Your Science Reps' Report Jan 2024

Clinical trials have demonstrated that a new cancer vaccine, developed by a French biotechnology company, could potentially increase survival rates for certain lung cancers by nearly fifty percent. This is particularly encouraging news, as lung cancer is the leading cause of cancer-related deaths in both Europe and the United States. The vaccine, named Tedopi, is a therapeutic cancer
vaccine, which differs from preventative vaccines. It is designed to train the immune system to recognize and eliminate tumour cells, essentially harnessing the body's own defence mechanisms to combat cancer.

The realm of immunotherapy has witnessed significant progress since the 2010s. This field has further benefited from research conducted during the pandemic, which, according to Cancer Research UK, "has accelerated the production of vaccines, specifically mRNA vaccines."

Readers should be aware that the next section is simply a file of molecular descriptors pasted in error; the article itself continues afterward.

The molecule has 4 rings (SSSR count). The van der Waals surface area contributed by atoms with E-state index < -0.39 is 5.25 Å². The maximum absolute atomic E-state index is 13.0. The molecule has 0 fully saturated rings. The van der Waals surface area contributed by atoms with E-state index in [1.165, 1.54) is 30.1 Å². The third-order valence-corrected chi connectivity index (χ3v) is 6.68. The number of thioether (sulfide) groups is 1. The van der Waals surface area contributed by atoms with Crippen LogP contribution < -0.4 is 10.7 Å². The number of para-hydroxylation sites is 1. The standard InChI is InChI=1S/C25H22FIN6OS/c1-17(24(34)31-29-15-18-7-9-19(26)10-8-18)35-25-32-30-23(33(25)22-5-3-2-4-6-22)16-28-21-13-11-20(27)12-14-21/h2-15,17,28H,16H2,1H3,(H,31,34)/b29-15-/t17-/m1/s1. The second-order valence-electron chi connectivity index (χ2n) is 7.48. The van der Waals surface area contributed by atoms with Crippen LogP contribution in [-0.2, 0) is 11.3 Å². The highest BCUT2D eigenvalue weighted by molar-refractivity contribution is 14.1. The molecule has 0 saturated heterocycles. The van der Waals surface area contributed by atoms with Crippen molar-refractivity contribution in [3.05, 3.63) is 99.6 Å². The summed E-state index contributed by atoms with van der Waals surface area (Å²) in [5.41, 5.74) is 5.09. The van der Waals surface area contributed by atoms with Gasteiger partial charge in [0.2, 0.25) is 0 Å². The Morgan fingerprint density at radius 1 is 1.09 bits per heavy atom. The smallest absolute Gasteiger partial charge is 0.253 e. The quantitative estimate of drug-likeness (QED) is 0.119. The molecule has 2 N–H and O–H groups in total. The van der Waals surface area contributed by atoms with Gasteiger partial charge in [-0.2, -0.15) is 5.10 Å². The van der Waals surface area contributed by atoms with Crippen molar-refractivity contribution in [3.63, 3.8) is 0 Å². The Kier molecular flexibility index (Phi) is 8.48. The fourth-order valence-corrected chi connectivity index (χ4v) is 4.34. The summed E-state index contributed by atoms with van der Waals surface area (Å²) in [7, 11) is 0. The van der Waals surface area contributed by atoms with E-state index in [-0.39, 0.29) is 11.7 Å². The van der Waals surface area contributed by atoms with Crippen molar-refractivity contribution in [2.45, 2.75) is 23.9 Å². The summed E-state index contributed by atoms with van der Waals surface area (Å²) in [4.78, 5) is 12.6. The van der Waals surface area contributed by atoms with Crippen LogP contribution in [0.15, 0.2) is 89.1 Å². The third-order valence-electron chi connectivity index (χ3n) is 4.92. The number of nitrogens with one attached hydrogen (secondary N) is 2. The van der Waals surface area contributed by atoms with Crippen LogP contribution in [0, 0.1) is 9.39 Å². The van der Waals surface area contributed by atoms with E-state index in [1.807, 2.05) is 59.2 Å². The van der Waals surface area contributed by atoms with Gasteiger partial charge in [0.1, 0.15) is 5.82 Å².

So, on a positive note, Covid and the ensuing pandemic has given us something to be grateful for!
In 2023 the government signed an agreement with BioNTech to begin cancer vaccine trials, treating up to 10,000 patients by 2030.  Innovative lung screening methods, including mobile clinics performing tests in parking lots, have identified nearly 3,000 lung cancer cases, with three-quarters of them detected at an early stage. Remarkably, the NHS has conducted urgent cancer checks for a record three million people over the past year.

The all-party parliamentary group on cancer in the UK has emphasised the necessity of matching other countries in diagnosing and treating less survivable cancers to provide world-class care. They note that the UK's cancer survival rates are among the poorest in wealthy countries.

We look forward to seeing you Tuesday 12 March 2024 in Aylesbury for the Investigation and Discovery Day for more Science & Society’s facts and figures and a chat with many of you.
Perhaps the sun will shine!